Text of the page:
Temporary stay in Japan without a visa: who, how and for how long?

The Land of the Rising Sun is a fascinating – and almost magical – country, attracting increasing numbers of visitors from all over the world. And although more and more tourists come from the world’s most diverse and unique countries and regions every year, Japan only allows visa-free entry for citizens of 69 countries and regions.

As a general rule, all foreign visitors to Japan must be in possession of a passport that is valid for the duration of their stay and all visitors must comply with the terms and conditions of their visa. Nationals of the French-speaking countries listed below do not require a visa if they are visiting Japan for less than 90 days and if the purpose of the visit is not for profit or gain. In other words, a visa is not required to travel to Japan if the purpose of the trip is tourism, visiting relatives, business meetings, attending conferences or taking Japanese language courses.

  • United States
  • United Kingdom
  • Canada
  • France
  • Australia
  • New Zealand
  • Switzerland

However, whether or not you are a national requiring an entry visa, it is advisable to check the official visa requirements for Japan, as these are subject to change. Japanese law requires all short-term visitors to Japan to be in possession of an exit ticket.

Short-term visitors to Japan must be fingerprinted and photographed on arrival and must carry documentation with them at all times while in Japan. For certain countries, such as Germany, the UK, Switzerland and Mexico, it may be possible to obtain an extension for a further 90 days at the nearest Japanese immigration office for a small fee before the initial period expires.

Finally, a very important point: it is strictly forbidden to work or engage in any paid activity while on a short-stay visa. However, no one will prevent you from carrying out your usual work or professional activities online.

Up to 6 months in the country without a visa

The maximum stay for citizens of countries that have signed agreements with Japan is three consecutive months and a total of six months per year. Many people who want to spend more than three months a year in Japan without having to go through the visa formalities are clever enough to do so without breaking the law, thanks to the famous “Seoul weekend”.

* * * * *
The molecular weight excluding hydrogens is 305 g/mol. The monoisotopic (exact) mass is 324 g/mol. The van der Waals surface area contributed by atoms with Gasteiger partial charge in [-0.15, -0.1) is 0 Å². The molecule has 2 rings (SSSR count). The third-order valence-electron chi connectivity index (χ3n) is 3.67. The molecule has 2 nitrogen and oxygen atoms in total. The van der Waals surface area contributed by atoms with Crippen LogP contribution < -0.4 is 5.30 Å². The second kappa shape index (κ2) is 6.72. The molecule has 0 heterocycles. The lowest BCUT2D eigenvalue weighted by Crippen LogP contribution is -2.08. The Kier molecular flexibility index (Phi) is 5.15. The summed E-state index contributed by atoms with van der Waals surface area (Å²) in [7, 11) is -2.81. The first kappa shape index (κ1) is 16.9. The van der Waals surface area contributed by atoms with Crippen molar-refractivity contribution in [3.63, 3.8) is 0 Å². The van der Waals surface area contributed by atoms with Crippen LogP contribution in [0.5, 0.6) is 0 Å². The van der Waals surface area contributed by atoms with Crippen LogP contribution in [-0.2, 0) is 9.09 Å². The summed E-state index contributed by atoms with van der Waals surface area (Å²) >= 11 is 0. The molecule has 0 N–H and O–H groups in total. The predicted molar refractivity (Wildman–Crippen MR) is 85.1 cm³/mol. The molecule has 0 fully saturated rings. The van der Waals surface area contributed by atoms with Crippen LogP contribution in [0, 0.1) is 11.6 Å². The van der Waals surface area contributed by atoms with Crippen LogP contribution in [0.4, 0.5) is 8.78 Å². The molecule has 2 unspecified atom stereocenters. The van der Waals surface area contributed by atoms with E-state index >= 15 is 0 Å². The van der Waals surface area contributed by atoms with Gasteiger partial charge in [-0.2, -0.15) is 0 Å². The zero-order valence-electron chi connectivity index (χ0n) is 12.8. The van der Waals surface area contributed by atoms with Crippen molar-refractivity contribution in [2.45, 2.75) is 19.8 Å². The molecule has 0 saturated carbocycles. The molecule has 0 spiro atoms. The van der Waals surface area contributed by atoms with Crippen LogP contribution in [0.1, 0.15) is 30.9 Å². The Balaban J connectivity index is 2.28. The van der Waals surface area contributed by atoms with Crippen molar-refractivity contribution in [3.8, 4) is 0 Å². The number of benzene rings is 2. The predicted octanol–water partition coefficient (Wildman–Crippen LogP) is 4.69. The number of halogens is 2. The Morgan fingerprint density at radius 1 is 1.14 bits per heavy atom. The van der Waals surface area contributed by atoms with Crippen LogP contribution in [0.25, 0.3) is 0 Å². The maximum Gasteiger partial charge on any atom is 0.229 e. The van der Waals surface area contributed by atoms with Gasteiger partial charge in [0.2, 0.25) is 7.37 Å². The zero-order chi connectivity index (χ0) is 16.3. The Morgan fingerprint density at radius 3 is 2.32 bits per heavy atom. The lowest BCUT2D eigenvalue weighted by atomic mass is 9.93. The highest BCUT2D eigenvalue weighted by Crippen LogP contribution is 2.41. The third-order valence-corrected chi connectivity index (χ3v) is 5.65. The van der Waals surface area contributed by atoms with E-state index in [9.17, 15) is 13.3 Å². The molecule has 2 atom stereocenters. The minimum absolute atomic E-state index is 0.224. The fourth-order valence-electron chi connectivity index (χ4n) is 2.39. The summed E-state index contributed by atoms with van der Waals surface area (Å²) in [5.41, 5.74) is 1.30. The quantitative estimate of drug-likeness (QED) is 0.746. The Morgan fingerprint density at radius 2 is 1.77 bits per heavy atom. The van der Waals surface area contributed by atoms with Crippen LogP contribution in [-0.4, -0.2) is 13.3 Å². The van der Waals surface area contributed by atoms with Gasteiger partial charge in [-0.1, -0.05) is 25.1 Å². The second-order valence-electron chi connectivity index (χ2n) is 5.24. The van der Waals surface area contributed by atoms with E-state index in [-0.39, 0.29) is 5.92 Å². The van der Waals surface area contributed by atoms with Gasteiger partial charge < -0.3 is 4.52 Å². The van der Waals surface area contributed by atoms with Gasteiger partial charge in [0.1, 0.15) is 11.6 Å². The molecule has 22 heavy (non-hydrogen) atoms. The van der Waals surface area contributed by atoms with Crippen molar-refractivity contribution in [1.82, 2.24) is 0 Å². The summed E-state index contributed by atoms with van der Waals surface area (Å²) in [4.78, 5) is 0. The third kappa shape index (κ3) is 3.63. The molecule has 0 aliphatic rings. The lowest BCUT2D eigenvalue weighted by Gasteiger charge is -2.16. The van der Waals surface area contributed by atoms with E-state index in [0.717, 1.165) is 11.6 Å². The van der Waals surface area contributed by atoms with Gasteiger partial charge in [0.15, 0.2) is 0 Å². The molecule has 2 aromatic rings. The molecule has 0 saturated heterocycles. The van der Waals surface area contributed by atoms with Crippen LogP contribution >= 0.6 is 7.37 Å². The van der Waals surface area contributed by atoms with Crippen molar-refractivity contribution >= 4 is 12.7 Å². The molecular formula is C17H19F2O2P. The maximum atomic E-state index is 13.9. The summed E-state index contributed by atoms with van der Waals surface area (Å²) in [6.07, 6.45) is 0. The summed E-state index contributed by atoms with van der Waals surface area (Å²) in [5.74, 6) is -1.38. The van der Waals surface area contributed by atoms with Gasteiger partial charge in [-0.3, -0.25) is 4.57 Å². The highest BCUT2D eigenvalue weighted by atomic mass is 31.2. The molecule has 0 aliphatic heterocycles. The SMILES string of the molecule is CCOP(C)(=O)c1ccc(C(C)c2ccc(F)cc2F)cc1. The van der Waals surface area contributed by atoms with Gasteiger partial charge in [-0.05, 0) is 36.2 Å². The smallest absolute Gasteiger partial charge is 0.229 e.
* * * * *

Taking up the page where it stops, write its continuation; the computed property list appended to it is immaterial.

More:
All foreigners must leave the country within 90 days of arrival unless they have a special permit issued by the authorities. If they fail to do so, they risk being deported and having their passports stamped, which would prevent them from entering the country for five years. In some cases, detainees have been held in police cells for several days before being deported, at the offender’s expense. It is therefore important not to forget the expiry date stamped on the tourist visa.

As a result, there are many people who travel to another country before the expiration date of their 90-day residence permit where they can spend a few days – often a weekend – and then return to Japan with a brand new 90-day residence permit, allowing them to live in Japan almost continuously for six months. The majority of these trips are made to Seoul, the capital of South Korea, hence the name.

Stays of up to one year

Nationals of these and 50 other countries, most of which are members of the European Union, can stay longer, provided they have a valid passport. Citizens of the 69 countries with which Japan has signed agreements and who have savings of more than 30 million yen can stay in Japan for up to one year for leisure and tourism purposes under the Extended Stay Program.

The applicant and his or her spouse must have savings of more than 60 million yen if the spouse also wishes to benefit from this program. However, this entry visa must be obtained in the country of origin prior to travel.